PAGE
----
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Cytisus laburnum. N. O. Leguminosae. Tincture or trituration of seeds. Tincture of fresh bark.

Clinical.-Convulsions. Eyes, affections of. Hydrocephalus. Vertigo.

Characteristics.-All parts of this well-known ornamental tree are poisonous, our knowledge of it being derived chiefly from the accidental poisoning of children who have eaten the pea-like seeds and pods. Here is a typical case: W. G., aet. 10, ate eight to ten seeds. Five or ten minutes after began to sweat, but soon became cold and shivering, skin pale, pulse scarcely perceptible, general collapse. Pupils dilated, is drowsy and giddy, but in no pain. Emetics and brandy were given, but after an hour of this there was no improvement. An enema of hot strong coffee was now given, the patient was wrapped in blankets, and hot bottles applied. The collapse then gradually passed off (Brit. Med. Jour., Sept. 26, 1891).-The giddiness is intense and in some cases peculiar: "Constant vertigo, even while lying; if she attempted to sit upright, she immediately fell back again." In one case the head was rigidly thrown back. Head hot. Convulsions, insensibility, drowsiness, and mental indifference were leading features; and muscular twitchings about the face were noted. Pupils dilated; in two cases they were unequally dilated. These patients were two boys poisoned by the root of an old tree; they had very strange waving motions of the arms and convulsive drawing up of the legs, first one leg then the other. A boy who ate the green twigs was seized with vomiting, pain in the stomach, and collapse; there was no diarrhoea but tenesmus and erections. After a few hours he passed 300 grams of grass-green urine, after which he felt >. The urine soon after passing assumed a natural colour.

Relations.-Antidoted by Coffee, and stimulants, hot and cold douches to chest. Compare: Nux; Gels. (> by copious urination).


1. Mind.-No anxiety; remarkable indifference to all around.-When spoken to, seemed stupid and unconcerned; when aroused by a shake and asked a question, he answered by a nod or shake of the head.-Stupefaction.

2. Head.-Constant vertigo even while lying down; if she attempted to sit up, she immediately fell back.-Giddy, wheeled perfectly round before and during vomiting.-Staggered, rolled head from side to side, eyes closed.-Giddiness prevented him from walking, but he could sit upright.-Head rigidly thrown back.-Head hot.-Headache.-Pain in head and abdomen.

3. Eyes.-Eyes: dull, lustreless; surrounded by livid zone; sunken.-Lids only half open; mostly closed.-Pupils: much dilated, but react to strong light; unequally dilated; slightly contracted; sluggish.

6. Face.-Expression anxious.-Face: pale, cold, of dull expression; pale and expressive of severe pain, augmented from time to time by a succession of spasmodic muscular contractions after the pain; deathly pale with blue lips.-Twitchings of muscles of face (and neck); with efforts at vomiting.

8. Mouth.-Slight frothing at mouth.-Pale, glazed tongue.-Tongue dry, glazed, and red.-Dryness of mouth; and throat.-Lips parched.-Speech very indistinct.

9. Throat.-Burning in throat with great thirst.

11. Stomach.-Impaired appetite.-Excessive thirst.-Greedily thirsty, grasped at liquids with avidity, seizing the vessel with both hands and draining it.-Constant nausea and eructations.-Vomiting, pain in stomach, collapse; no diarrhoea but tenesmus and erections; followed by copious urination.-One vomited repeatedly during twelve hours, another one two or three hours; in the latter case the other symptoms were much more violent.-Nothing remained in stomach, even water or ice was almost immediately rejected.-Burning pain in epigastrium.-Cramp-like sensation in region of stomach.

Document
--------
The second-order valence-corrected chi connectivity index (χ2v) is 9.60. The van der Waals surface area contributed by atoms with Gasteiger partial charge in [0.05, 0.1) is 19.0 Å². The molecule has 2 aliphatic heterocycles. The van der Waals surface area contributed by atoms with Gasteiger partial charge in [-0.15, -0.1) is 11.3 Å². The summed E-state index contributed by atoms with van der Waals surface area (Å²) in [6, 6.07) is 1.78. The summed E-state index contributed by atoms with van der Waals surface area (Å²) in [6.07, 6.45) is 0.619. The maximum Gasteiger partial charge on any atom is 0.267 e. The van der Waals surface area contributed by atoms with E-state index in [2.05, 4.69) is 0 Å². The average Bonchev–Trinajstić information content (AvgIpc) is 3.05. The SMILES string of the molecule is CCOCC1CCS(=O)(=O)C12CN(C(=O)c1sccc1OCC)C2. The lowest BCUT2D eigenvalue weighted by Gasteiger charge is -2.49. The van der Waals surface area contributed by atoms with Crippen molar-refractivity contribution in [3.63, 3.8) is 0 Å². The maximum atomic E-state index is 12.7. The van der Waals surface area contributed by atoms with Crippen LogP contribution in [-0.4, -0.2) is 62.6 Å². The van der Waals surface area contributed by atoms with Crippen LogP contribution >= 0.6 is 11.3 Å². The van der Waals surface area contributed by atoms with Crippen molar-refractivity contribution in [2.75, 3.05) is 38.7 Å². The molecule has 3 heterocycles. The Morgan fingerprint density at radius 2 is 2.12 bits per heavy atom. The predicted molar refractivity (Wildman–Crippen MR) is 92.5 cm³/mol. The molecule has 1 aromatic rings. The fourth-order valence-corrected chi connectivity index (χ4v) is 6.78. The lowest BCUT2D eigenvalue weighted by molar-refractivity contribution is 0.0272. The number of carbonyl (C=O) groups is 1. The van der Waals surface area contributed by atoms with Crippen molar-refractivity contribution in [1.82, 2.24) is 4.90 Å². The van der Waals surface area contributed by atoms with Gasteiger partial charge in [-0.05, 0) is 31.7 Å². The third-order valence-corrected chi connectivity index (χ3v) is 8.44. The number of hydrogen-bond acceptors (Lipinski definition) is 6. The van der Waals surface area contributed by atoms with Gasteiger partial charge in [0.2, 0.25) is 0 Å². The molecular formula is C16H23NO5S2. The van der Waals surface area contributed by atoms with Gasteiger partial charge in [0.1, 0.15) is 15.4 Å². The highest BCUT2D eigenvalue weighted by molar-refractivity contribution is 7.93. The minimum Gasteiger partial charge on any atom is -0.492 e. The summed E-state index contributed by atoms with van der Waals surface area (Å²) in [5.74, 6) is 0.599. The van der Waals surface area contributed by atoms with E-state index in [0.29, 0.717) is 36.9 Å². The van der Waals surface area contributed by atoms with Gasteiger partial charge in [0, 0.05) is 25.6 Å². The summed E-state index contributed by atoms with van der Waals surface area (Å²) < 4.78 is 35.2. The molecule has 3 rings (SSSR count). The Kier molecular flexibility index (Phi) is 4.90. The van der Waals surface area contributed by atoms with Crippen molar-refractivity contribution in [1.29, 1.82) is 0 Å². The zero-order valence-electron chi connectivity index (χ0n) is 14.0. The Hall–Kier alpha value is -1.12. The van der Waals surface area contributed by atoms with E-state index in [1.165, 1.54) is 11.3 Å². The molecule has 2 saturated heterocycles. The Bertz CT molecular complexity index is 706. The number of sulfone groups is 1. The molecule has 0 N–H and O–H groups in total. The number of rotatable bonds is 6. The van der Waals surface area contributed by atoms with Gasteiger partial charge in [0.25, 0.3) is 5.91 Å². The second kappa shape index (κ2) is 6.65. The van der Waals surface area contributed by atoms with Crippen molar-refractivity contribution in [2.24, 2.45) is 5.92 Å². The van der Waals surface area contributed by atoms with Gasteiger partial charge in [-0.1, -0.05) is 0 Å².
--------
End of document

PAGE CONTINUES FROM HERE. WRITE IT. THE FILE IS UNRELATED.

12. Abdomen.-Abdomen distended; tympanic sensation.-Flatulent distension.-Colic < by pressure.

13. Stool.-Diarrhoea: followed by cessation of convulsions; with tenesmus and slightly bloody stool.-Never vomited but was much purged.-Watery fluid with peculiar odour constantly drained involuntarily from bowels.-In the crude form it colours the stools, giving them either a green, clay, or dark appearance.-The bowels almost always become constipated.-Tenesmus and erections.-(Marked relief to constipation due to pressure on rectum.-Cooper.)

14. Urinary Organs.-After a few hours passed 300 grains of grass-green urine and felt > after. The urine soon assumed natural colour on standing.

15. Male Sexual Organs.-Tenesmus and erections.

17. Respiratory Organs.-Breathing: stertorous; accelerated after the fever; hurried and laboured; slow, expiration very markedly prolonged.

19. Heart.-Heart's action rapid and tremulous.-Slight increase of pulse, and respiratory movements are also accelerated; this is transient, pulse soon falls below normal; languor and tendency to sleep follow.-Pulse alarmingly weak.

21. Limbs.-Jerking and trembling of limbs.-Extremities weak and cold.

23. Lower Limbs.-Some had a peculiar twitching in their walk.

24. Generalities.-Convulsions.-Insensible, very strange waving motions of arms to and fro; now and then the legs, first one then the other, convulsively drawn up.-Complete collapse with great restlessness; with, perfect consciousness.-Extreme intractable restlessness ending in incessant, almost frantic jactitation.-Felt faint and giddy.

26. Sleep.-Remarkably sleepy.-Transitory somnolence and languor, but this soon passed off, leaving marked insomnia, which lasted through the night.

27. Fever.-Surface of body pale, remarkably cold, almost like marble; at same time great aversion to slightest covering.-Sub-normal temperature.-Skin, very cold add clammy.-Every now and then severe rigors shook his frame.-Skin covered with clammy sweat.-Cold sweats, vomiting, vertigo, preceded by slight feeling of malaise, and followed by high fever.